Series Three: Blog Eighty-Eight
“Holding you is difficult today—
“You feel sharp and jagged—
All shoulder blades and elbows.
How I would love to round your edges—
To make you smooth in my rock tumbler heart.”
It doesn’t matter what the relational experience is, betrayal sabotages everyone involved. The betrayer abandons heart integrity. The betrayed loses trust and forfeits dignity. It is an awful awareness to know that you have been “had” by someone you love and have deeply trusted. Being a victim of someone else’s selfish destructive scheme destroys confidence. It has a ripple effect that undermines safety and cripples the possibility of potential healing and reconciliation.
Partners of betrayal and infidelity are traumatized. So are the betrayers. Without therapeutic healing, partners stay stuck in their trauma. Most remain stuck for much of their lives if they do not get help to heal from the betrayal crisis.
It is common for a partner who has discovered the lies and deceit of infidelity to resist treatment. Often, their focus is getting the betrayer help. Some believe that if their betrayer is treated so that h/she will stop the hurtful behavior, then they will heal and the problem will be fixed. It is likened to someone being run over by a big mac truck and the paramedics are called. They arrive and immediately transport the truck driver to a hospital while leaving the victim on the side of the road with tire tracks down their back!
Of course infidelity traumatizes the betrayer. This issue might be minimized in the midst of condemnation of the ugly selfish action of relationship betrayal. For many guilty of betrayal, fear, shame, disgust, guilt, and worry dominate their experience. Their only focus is ending the destructive behavior. They tend to obsess about re-establishing proof of worthiness for trust.
On the other side of the coin, it can also be true that when betrayal behavior with a new partner is strong and powerful, the adrenaline rush of something new and exciting becomes an escape. Unwanted feelings that trigger betrayal are minimized and ignored. The titillation of sex and emotional intensity blocks awareness of historical needs. Betrayers are blinded to reality, mistaking emotional intensity for relational intimacy. Some betrayers have described that the intensity as wanting to crawl inside their mistress’ skin. Addressing the triggers of unmet needs, both historical and current, that ignited the illicit relationship is detoured and forgotten. The intensity contaminates perspective. The trauma created to a committed partner and their own self-inflicted trauma that occurs in the breach of trust is avoided and oppressed. Trauma is more likely to be re-enacted in the future through betrayal re-enactment. This is a reason so many relationships formed from affairs fail.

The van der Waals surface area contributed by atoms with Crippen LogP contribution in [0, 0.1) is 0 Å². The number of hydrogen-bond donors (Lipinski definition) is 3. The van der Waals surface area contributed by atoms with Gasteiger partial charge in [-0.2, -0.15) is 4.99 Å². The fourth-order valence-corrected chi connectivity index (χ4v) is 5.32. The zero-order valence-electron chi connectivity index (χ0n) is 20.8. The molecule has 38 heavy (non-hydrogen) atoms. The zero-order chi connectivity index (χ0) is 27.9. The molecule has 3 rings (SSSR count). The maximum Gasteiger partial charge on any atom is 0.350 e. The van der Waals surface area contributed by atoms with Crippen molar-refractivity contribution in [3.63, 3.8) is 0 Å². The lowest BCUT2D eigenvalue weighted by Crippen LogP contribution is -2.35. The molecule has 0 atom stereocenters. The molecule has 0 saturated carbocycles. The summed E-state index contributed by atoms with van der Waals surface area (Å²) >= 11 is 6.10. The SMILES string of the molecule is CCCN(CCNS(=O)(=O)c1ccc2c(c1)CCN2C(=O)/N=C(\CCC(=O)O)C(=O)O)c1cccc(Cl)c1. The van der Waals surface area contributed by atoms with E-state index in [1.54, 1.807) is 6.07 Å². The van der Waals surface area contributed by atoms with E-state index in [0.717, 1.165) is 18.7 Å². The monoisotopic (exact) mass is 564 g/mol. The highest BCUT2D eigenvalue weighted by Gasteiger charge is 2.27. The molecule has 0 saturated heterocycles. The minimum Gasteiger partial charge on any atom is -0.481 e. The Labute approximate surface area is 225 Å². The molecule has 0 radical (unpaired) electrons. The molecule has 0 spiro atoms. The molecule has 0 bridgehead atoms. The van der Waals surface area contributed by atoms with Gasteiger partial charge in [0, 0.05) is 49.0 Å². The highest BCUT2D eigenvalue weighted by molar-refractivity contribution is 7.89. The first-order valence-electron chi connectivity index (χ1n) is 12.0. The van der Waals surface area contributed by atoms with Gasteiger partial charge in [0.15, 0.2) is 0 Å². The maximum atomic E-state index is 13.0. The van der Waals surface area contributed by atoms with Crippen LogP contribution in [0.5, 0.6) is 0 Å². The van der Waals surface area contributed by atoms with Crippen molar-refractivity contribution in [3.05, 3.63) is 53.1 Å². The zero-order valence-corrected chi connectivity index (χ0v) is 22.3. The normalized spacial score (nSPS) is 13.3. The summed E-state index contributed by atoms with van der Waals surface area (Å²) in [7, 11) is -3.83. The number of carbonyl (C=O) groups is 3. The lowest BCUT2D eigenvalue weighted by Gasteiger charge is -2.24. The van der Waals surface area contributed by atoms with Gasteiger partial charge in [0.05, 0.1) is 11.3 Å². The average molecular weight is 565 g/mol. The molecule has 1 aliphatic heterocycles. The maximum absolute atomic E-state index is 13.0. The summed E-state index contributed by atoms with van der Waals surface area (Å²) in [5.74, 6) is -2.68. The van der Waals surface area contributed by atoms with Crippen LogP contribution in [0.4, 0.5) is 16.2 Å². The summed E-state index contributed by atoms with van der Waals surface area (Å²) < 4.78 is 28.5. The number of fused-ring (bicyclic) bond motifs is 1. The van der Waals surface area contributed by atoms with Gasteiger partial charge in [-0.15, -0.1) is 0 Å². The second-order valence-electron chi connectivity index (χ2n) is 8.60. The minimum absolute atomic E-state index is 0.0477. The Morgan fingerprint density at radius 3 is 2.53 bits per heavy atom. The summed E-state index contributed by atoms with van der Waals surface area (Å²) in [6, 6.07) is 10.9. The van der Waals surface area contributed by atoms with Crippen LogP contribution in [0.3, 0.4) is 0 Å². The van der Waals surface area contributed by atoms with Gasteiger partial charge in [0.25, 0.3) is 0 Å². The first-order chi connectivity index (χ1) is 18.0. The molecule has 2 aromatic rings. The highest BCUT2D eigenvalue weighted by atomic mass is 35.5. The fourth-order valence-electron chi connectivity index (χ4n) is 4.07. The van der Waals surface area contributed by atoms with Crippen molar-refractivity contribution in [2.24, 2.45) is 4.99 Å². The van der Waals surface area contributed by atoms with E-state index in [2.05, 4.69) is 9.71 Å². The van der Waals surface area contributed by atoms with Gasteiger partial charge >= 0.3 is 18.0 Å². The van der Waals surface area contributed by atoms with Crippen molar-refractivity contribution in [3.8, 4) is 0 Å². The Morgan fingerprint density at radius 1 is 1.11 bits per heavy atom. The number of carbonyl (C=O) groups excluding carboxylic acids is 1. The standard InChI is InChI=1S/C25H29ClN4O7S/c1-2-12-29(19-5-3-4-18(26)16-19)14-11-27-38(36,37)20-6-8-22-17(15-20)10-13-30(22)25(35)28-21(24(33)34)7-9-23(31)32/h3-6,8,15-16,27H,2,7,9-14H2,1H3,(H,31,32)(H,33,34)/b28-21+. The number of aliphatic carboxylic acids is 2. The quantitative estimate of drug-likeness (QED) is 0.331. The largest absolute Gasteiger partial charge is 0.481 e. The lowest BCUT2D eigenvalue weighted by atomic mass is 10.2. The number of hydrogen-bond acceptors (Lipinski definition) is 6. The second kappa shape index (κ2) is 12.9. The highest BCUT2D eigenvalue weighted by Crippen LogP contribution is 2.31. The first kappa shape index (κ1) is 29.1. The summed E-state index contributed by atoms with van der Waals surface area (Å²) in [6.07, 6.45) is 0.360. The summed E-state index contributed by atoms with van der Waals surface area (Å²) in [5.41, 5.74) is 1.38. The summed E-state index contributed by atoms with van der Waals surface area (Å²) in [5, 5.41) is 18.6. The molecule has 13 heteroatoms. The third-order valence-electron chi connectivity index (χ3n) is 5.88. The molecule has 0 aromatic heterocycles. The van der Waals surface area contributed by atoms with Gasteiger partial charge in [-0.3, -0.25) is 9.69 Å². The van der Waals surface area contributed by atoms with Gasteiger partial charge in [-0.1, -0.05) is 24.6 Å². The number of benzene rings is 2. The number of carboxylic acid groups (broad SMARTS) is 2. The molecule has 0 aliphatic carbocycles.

Self-inflicted trauma is always present when someone betrays another. Even, serial offenders who appear calloused and without true remorse suffer unrecognized, untreated trauma from their destructive behavior. As a therapist I have never met a betrayer who was not traumatized by h/her own deceitful acts.
Like a nurse in the emergency room, treating infidelity requires triaging to create a healing environment for relational healing. Here are some considerations about couples healing from betrayal and the pointed question “could the betrayer have ever loved me”?
Certainly, the act of betrayal is not an act of love. It is understood when betrayed partners conclude that the betrayer never loved them. This is particularly true when betrayal is chronic.
Sometimes it is true that the betrayer never loved the partner with whom they vowed fidelity. It has been my experience that many addicts want to escape unwanted feelings. They become powerless to stop their acting out in betrayal alone. This doesn’t mean they are not responsible nor does this give them an excuse in any way. It does not suggest a rationale for tolerance towards promiscuity. Yet, it can help a betrayed partner begin their own healing by knowing that serial infidelity is not necessarily about hating or not loving you as a partner. You will need time to sift and sort where you land on the issue of did h/she ever love me? It is about selfish immaturity and it could be a line of no return that has been crossed that you cannot live with because of the impact and pockmarks of dishonesty and abuse. You will need to take time to weigh your thoughts and feelings with a therapist and a community of support.
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